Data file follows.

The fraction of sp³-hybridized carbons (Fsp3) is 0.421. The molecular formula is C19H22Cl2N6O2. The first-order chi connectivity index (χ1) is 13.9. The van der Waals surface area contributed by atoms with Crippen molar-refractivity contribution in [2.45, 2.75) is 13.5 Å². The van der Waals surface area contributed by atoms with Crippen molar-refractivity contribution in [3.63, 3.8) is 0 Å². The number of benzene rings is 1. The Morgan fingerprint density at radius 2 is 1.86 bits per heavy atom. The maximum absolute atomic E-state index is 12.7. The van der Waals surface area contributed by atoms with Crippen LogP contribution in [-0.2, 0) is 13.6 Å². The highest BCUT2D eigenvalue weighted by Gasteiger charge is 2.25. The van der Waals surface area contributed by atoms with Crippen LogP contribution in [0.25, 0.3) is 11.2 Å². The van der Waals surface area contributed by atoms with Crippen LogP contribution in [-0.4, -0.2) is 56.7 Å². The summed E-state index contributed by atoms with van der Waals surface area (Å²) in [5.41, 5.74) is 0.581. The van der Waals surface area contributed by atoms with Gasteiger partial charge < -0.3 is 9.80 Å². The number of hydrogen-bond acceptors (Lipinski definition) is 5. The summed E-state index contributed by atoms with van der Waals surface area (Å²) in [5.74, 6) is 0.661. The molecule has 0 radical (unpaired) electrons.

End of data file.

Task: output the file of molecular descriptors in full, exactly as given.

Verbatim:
The fraction of sp³-hybridized carbons (Fsp3) is 0.421. The molecular formula is C19H22Cl2N6O2. The first-order chi connectivity index (χ1) is 13.9. The van der Waals surface area contributed by atoms with Crippen molar-refractivity contribution in [2.45, 2.75) is 13.5 Å². The van der Waals surface area contributed by atoms with Crippen molar-refractivity contribution in [3.63, 3.8) is 0 Å². The number of benzene rings is 1. The Morgan fingerprint density at radius 2 is 1.86 bits per heavy atom. The maximum absolute atomic E-state index is 12.7. The van der Waals surface area contributed by atoms with Crippen LogP contribution in [-0.2, 0) is 13.6 Å². The highest BCUT2D eigenvalue weighted by Gasteiger charge is 2.25. The van der Waals surface area contributed by atoms with Crippen LogP contribution in [0.25, 0.3) is 11.2 Å². The van der Waals surface area contributed by atoms with Crippen LogP contribution in [-0.4, -0.2) is 56.7 Å². The summed E-state index contributed by atoms with van der Waals surface area (Å²) in [5.41, 5.74) is 0.581. The van der Waals surface area contributed by atoms with Gasteiger partial charge < -0.3 is 9.80 Å². The number of hydrogen-bond acceptors (Lipinski definition) is 5. The summed E-state index contributed by atoms with van der Waals surface area (Å²) in [5.74, 6) is 0.661. The molecule has 0 radical (unpaired) electrons.